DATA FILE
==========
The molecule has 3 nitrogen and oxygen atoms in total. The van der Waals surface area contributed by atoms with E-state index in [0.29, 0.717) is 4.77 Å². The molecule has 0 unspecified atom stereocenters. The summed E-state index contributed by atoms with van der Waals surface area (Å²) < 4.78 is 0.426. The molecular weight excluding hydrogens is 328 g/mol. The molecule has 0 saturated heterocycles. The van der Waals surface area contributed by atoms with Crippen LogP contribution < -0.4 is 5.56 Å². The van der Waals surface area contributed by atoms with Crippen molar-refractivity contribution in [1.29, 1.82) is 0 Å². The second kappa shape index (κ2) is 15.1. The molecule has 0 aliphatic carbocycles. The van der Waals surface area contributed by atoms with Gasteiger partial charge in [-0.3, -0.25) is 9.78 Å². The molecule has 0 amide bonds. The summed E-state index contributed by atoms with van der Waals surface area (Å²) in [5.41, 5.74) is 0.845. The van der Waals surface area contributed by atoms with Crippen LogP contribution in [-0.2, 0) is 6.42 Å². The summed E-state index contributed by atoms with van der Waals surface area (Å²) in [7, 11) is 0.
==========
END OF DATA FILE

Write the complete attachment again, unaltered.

The molecule has 3 nitrogen and oxygen atoms in total. The van der Waals surface area contributed by atoms with E-state index in [0.29, 0.717) is 4.77 Å². The molecule has 0 unspecified atom stereocenters. The summed E-state index contributed by atoms with van der Waals surface area (Å²) < 4.78 is 0.426. The molecular weight excluding hydrogens is 328 g/mol. The molecule has 0 saturated heterocycles. The van der Waals surface area contributed by atoms with Crippen LogP contribution < -0.4 is 5.56 Å². The van der Waals surface area contributed by atoms with Crippen molar-refractivity contribution in [1.29, 1.82) is 0 Å². The second kappa shape index (κ2) is 15.1. The molecule has 0 aliphatic carbocycles. The van der Waals surface area contributed by atoms with Gasteiger partial charge in [-0.3, -0.25) is 9.78 Å². The molecule has 0 amide bonds. The summed E-state index contributed by atoms with van der Waals surface area (Å²) in [5.41, 5.74) is 0.845. The van der Waals surface area contributed by atoms with Crippen LogP contribution in [-0.2, 0) is 6.42 Å². The summed E-state index contributed by atoms with van der Waals surface area (Å²) in [7, 11) is 0.